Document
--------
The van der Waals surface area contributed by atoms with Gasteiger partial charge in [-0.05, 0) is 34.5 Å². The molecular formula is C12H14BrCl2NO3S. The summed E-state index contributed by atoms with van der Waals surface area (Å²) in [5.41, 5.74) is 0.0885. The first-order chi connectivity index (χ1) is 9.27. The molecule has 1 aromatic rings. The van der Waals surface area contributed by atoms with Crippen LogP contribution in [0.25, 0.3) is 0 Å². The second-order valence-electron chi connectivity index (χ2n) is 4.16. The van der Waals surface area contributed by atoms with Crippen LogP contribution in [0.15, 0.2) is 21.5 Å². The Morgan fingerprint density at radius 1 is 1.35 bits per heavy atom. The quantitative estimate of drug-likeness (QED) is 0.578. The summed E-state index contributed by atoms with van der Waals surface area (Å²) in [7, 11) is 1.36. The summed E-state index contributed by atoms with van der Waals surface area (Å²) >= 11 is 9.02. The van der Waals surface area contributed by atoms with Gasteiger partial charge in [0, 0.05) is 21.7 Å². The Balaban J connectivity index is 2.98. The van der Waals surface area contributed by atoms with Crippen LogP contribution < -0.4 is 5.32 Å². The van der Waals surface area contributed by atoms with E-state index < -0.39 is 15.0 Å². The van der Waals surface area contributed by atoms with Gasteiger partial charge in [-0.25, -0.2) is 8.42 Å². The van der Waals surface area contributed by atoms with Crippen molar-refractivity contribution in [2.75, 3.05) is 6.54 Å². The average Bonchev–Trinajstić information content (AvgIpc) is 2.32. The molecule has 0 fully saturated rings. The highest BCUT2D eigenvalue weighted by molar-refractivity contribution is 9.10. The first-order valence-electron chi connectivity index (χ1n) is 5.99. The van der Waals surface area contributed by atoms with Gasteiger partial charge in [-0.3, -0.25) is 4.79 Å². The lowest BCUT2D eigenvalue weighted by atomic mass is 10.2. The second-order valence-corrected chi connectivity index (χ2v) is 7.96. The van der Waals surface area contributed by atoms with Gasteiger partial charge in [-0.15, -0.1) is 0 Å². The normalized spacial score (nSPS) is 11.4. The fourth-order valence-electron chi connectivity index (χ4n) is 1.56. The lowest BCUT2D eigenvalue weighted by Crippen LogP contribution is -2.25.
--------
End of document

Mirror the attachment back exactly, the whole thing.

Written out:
The van der Waals surface area contributed by atoms with Gasteiger partial charge in [-0.05, 0) is 34.5 Å². The molecular formula is C12H14BrCl2NO3S. The summed E-state index contributed by atoms with van der Waals surface area (Å²) in [5.41, 5.74) is 0.0885. The first-order chi connectivity index (χ1) is 9.27. The molecule has 1 aromatic rings. The van der Waals surface area contributed by atoms with Crippen LogP contribution in [0.25, 0.3) is 0 Å². The second-order valence-electron chi connectivity index (χ2n) is 4.16. The van der Waals surface area contributed by atoms with Crippen LogP contribution in [0.15, 0.2) is 21.5 Å². The Morgan fingerprint density at radius 1 is 1.35 bits per heavy atom. The quantitative estimate of drug-likeness (QED) is 0.578. The summed E-state index contributed by atoms with van der Waals surface area (Å²) in [7, 11) is 1.36. The summed E-state index contributed by atoms with van der Waals surface area (Å²) >= 11 is 9.02. The van der Waals surface area contributed by atoms with Gasteiger partial charge in [0, 0.05) is 21.7 Å². The Balaban J connectivity index is 2.98. The van der Waals surface area contributed by atoms with Crippen LogP contribution < -0.4 is 5.32 Å². The van der Waals surface area contributed by atoms with E-state index < -0.39 is 15.0 Å². The van der Waals surface area contributed by atoms with Gasteiger partial charge in [-0.25, -0.2) is 8.42 Å². The van der Waals surface area contributed by atoms with Crippen molar-refractivity contribution in [2.75, 3.05) is 6.54 Å². The average Bonchev–Trinajstić information content (AvgIpc) is 2.32. The molecule has 0 fully saturated rings. The highest BCUT2D eigenvalue weighted by molar-refractivity contribution is 9.10. The first-order valence-electron chi connectivity index (χ1n) is 5.99. The van der Waals surface area contributed by atoms with Gasteiger partial charge in [-0.3, -0.25) is 4.79 Å². The lowest BCUT2D eigenvalue weighted by atomic mass is 10.2. The second-order valence-corrected chi connectivity index (χ2v) is 7.96. The van der Waals surface area contributed by atoms with Gasteiger partial charge in [-0.15, -0.1) is 0 Å². The normalized spacial score (nSPS) is 11.4. The fourth-order valence-electron chi connectivity index (χ4n) is 1.56. The lowest BCUT2D eigenvalue weighted by Crippen LogP contribution is -2.25.